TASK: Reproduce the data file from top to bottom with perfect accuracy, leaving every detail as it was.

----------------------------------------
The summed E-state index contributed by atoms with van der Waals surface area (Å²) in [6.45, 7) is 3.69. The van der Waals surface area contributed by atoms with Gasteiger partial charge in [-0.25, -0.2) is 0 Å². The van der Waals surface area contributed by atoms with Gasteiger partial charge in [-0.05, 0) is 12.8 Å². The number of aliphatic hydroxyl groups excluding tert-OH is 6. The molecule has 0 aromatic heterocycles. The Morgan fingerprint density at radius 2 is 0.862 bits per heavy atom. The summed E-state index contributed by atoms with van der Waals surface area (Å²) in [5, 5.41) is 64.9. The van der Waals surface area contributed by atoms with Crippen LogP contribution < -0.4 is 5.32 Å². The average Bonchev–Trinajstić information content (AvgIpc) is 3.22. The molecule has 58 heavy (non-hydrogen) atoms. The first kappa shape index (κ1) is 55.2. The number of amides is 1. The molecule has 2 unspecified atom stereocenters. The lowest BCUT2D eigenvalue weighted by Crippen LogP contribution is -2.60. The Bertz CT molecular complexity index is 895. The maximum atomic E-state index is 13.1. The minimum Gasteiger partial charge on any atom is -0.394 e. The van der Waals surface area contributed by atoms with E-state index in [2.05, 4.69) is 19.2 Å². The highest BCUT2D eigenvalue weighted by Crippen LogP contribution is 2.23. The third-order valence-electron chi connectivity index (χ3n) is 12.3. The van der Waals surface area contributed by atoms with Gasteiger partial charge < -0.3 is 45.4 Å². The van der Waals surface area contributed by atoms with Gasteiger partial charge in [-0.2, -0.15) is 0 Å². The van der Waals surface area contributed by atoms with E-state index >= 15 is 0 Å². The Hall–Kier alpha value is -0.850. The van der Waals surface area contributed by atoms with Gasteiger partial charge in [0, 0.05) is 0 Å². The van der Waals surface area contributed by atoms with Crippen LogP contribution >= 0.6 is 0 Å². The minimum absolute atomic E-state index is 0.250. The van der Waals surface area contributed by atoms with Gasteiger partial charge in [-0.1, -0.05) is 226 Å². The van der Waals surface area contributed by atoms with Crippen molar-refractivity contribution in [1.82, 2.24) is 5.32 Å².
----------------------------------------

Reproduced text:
The summed E-state index contributed by atoms with van der Waals surface area (Å²) in [6.45, 7) is 3.69. The van der Waals surface area contributed by atoms with Gasteiger partial charge in [-0.25, -0.2) is 0 Å². The van der Waals surface area contributed by atoms with Gasteiger partial charge in [-0.05, 0) is 12.8 Å². The number of aliphatic hydroxyl groups excluding tert-OH is 6. The molecule has 0 aromatic heterocycles. The Morgan fingerprint density at radius 2 is 0.862 bits per heavy atom. The summed E-state index contributed by atoms with van der Waals surface area (Å²) in [5, 5.41) is 64.9. The van der Waals surface area contributed by atoms with Crippen LogP contribution < -0.4 is 5.32 Å². The average Bonchev–Trinajstić information content (AvgIpc) is 3.22. The molecule has 58 heavy (non-hydrogen) atoms. The first kappa shape index (κ1) is 55.2. The number of amides is 1. The molecule has 2 unspecified atom stereocenters. The lowest BCUT2D eigenvalue weighted by Crippen LogP contribution is -2.60. The Bertz CT molecular complexity index is 895. The maximum atomic E-state index is 13.1. The minimum Gasteiger partial charge on any atom is -0.394 e. The van der Waals surface area contributed by atoms with E-state index in [2.05, 4.69) is 19.2 Å². The highest BCUT2D eigenvalue weighted by Crippen LogP contribution is 2.23. The third-order valence-electron chi connectivity index (χ3n) is 12.3. The van der Waals surface area contributed by atoms with Gasteiger partial charge < -0.3 is 45.4 Å². The van der Waals surface area contributed by atoms with Gasteiger partial charge in [-0.2, -0.15) is 0 Å². The van der Waals surface area contributed by atoms with E-state index >= 15 is 0 Å². The Hall–Kier alpha value is -0.850. The van der Waals surface area contributed by atoms with Gasteiger partial charge in [0, 0.05) is 0 Å². The van der Waals surface area contributed by atoms with Crippen LogP contribution >= 0.6 is 0 Å². The minimum absolute atomic E-state index is 0.250. The van der Waals surface area contributed by atoms with Gasteiger partial charge in [-0.1, -0.05) is 226 Å². The van der Waals surface area contributed by atoms with Crippen molar-refractivity contribution in [1.82, 2.24) is 5.32 Å².